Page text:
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At the conclusion of the simulation, learners will be able to: 1) demonstrate ability to efficiently review patient records to optimize patient care and identify relevant details to current presentation, 2) rapidly assess a patient when there is a change in clinical status, 3) recognize the need to start resuscitative fluids for undifferentiated hypotension, 4) identify anaphylaxis, 5) demonstrate the medical management of anaphylaxis, 6) utilize the I-PASS framework to communicate with the inpatient team during the transition of care.
Episodic tender, warm, erythematous swelling of the extremity experienced by this patient is typical of erythromelalgia. Erythematous streaking on the volar surface of the left forearm (red arrow) and tender, warm, erythematous blanching swelling was present on the palmar hand (yellow arrow). Most patients with erythromelalgia also have lower extremity involvement including the dorsum or sole of the foot and toes.1
Close visual examination revealed erythematous linear papules on her upper and lower back. No bullae, drainage, or sloughing of the skin was present. The rest of her body, including palms, soles, and mucosa, was spared.
The images demonstrate a diffuse, flat, maculopapular exanthema along the torso, bilateral upper and lower extremities, and neck without edema consistent with reported cutaneous manifestations of COVID-19. There are no surrounding bullae, vesicles, or draining. On palpation, there was blanching of the rash. Sensation to light touch was intact in all extremities. The findings were also apparent on the face with no mucosal involvement.
The images show a raised, palpable, purpuric rash on the lower extremities, surrounded by a mild, 1+ non-pitting edema. Several of the lesions are exfoliated with serous discharge. There is no surrounding erythema, fluctuance, or lymphangitis to suggest cellulitis. There was no tenderness to palpation; however, pruritus was exacerbated on palpation.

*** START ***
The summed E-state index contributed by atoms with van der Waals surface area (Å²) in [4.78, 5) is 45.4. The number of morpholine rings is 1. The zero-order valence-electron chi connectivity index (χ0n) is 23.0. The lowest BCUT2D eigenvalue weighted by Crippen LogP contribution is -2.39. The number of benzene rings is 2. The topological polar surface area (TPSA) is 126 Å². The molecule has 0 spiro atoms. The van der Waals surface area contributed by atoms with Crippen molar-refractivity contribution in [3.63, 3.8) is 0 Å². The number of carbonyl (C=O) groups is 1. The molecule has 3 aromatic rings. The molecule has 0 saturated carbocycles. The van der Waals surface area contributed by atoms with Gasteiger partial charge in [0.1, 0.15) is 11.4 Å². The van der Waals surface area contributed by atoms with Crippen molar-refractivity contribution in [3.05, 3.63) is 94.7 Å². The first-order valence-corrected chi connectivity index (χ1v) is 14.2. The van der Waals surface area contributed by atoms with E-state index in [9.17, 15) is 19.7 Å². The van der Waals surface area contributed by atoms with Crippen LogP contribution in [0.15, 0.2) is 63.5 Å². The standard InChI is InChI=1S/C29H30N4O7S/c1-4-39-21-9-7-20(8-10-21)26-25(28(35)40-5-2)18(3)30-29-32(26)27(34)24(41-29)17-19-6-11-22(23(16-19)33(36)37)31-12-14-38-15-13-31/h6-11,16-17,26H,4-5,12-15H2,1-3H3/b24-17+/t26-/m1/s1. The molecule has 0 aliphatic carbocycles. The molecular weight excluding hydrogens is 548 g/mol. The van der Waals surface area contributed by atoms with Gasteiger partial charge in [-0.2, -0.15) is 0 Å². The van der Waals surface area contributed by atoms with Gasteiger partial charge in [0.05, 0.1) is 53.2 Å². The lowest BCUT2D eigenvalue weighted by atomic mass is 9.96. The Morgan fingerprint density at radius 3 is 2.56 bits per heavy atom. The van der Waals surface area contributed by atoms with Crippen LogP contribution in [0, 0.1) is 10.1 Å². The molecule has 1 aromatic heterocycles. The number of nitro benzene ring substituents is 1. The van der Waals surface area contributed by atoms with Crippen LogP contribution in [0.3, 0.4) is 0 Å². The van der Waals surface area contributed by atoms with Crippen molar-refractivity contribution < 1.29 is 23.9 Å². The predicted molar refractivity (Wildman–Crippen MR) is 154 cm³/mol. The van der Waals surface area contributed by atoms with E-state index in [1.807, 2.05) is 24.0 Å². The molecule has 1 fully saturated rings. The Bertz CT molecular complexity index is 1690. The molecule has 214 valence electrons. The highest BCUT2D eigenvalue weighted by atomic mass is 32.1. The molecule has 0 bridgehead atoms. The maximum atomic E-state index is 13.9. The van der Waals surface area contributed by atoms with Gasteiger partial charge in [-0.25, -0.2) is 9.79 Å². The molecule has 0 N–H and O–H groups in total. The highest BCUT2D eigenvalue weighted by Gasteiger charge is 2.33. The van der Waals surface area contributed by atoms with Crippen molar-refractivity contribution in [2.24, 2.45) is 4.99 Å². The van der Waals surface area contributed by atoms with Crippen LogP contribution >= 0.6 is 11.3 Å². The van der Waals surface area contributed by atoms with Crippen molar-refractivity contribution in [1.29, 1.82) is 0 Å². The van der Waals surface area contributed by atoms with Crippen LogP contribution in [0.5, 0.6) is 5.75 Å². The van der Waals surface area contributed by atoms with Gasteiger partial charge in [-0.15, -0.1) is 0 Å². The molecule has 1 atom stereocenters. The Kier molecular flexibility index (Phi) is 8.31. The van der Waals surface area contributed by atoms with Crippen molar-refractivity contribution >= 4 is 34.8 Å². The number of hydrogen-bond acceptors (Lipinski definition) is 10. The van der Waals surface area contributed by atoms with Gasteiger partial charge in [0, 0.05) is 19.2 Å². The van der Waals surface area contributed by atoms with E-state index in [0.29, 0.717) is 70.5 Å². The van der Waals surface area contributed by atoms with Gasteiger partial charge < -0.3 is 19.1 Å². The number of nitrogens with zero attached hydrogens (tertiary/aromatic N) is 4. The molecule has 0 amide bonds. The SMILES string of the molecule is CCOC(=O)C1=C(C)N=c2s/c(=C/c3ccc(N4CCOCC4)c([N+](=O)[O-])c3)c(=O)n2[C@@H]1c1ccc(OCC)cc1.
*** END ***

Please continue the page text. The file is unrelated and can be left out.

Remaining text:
Physical exam findings revealed vesicular lesions on the lip, hard and soft palates which did not cross the midline. The lesions appeared in the distribution of the maxillary branch (V2) of the trigeminal nerve, consistent with herpes zoster.
An asymmetric pattern of palpable purpura with bullae was noted on bilateral lower extremities with smaller patches on bilateral upper extremities. There was no tenderness or crepitus.
The first photograph demonstrates a dendritic blister (Lichtenburg figure) on the medial aspect of his right foot where the ground current injury entered the patient's foot. Although no data exists regarding the sensitivity or specificity of Lichtenberg figures as skin findings, they are considered pathognomonic for lightning injuries and are not produced by alternating current or industrial electrical injuries. The second photograph demonstrates a 4 x 3 cm area of petechiae where the ground current injury exited the patient.
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Physical exam findings were significant for 1-3 cm diameter well-demarcated superficial ulcers on the patient’s abdomen and extremities, with mucosal sparing. Several small tense bullae were present on the bilateral inner thighs and numerous small reddish plaques were scattered over the patient’s back. Nikolsky’s sign was negative. No lymphadenopathy was noted.